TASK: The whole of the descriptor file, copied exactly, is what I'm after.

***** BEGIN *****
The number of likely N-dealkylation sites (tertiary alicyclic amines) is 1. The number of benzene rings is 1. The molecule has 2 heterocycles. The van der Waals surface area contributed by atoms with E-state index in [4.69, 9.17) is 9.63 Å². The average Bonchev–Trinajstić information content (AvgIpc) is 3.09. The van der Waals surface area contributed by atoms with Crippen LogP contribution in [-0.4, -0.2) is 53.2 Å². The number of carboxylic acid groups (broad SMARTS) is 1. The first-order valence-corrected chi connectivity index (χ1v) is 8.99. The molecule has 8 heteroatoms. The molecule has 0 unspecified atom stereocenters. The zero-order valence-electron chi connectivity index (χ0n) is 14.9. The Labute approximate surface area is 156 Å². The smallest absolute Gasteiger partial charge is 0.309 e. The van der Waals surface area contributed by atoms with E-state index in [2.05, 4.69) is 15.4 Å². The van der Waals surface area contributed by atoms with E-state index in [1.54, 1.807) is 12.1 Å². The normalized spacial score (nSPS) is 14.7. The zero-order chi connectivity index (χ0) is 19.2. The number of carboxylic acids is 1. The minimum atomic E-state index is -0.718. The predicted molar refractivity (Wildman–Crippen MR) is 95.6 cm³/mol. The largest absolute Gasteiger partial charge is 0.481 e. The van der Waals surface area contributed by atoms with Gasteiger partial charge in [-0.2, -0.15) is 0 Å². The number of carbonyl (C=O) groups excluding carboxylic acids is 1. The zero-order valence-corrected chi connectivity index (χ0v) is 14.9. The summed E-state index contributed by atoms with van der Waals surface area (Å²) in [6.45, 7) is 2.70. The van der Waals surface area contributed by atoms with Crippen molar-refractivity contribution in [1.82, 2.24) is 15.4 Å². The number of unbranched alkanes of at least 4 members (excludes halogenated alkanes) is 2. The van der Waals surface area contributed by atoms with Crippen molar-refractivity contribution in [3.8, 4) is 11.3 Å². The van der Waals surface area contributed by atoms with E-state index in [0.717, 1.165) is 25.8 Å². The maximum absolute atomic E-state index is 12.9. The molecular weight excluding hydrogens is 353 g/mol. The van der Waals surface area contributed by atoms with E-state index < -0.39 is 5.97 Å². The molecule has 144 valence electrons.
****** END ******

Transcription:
The number of likely N-dealkylation sites (tertiary alicyclic amines) is 1. The number of benzene rings is 1. The molecule has 2 heterocycles. The van der Waals surface area contributed by atoms with E-state index in [4.69, 9.17) is 9.63 Å². The average Bonchev–Trinajstić information content (AvgIpc) is 3.09. The van der Waals surface area contributed by atoms with Crippen LogP contribution in [-0.4, -0.2) is 53.2 Å². The number of carboxylic acid groups (broad SMARTS) is 1. The first-order valence-corrected chi connectivity index (χ1v) is 8.99. The molecule has 8 heteroatoms. The molecule has 0 unspecified atom stereocenters. The zero-order valence-electron chi connectivity index (χ0n) is 14.9. The Labute approximate surface area is 156 Å². The smallest absolute Gasteiger partial charge is 0.309 e. The van der Waals surface area contributed by atoms with E-state index in [2.05, 4.69) is 15.4 Å². The van der Waals surface area contributed by atoms with E-state index in [1.54, 1.807) is 12.1 Å². The normalized spacial score (nSPS) is 14.7. The zero-order chi connectivity index (χ0) is 19.2. The number of carboxylic acids is 1. The minimum atomic E-state index is -0.718. The predicted molar refractivity (Wildman–Crippen MR) is 95.6 cm³/mol. The largest absolute Gasteiger partial charge is 0.481 e. The van der Waals surface area contributed by atoms with Gasteiger partial charge in [-0.2, -0.15) is 0 Å². The number of carbonyl (C=O) groups excluding carboxylic acids is 1. The zero-order valence-corrected chi connectivity index (χ0v) is 14.9. The summed E-state index contributed by atoms with van der Waals surface area (Å²) in [6.45, 7) is 2.70. The van der Waals surface area contributed by atoms with Crippen molar-refractivity contribution in [1.82, 2.24) is 15.4 Å². The number of unbranched alkanes of at least 4 members (excludes halogenated alkanes) is 2. The van der Waals surface area contributed by atoms with Crippen molar-refractivity contribution in [3.8, 4) is 11.3 Å². The van der Waals surface area contributed by atoms with E-state index in [0.717, 1.165) is 25.8 Å². The maximum absolute atomic E-state index is 12.9. The molecular weight excluding hydrogens is 353 g/mol. The van der Waals surface area contributed by atoms with E-state index < -0.39 is 5.97 Å². The molecule has 144 valence electrons.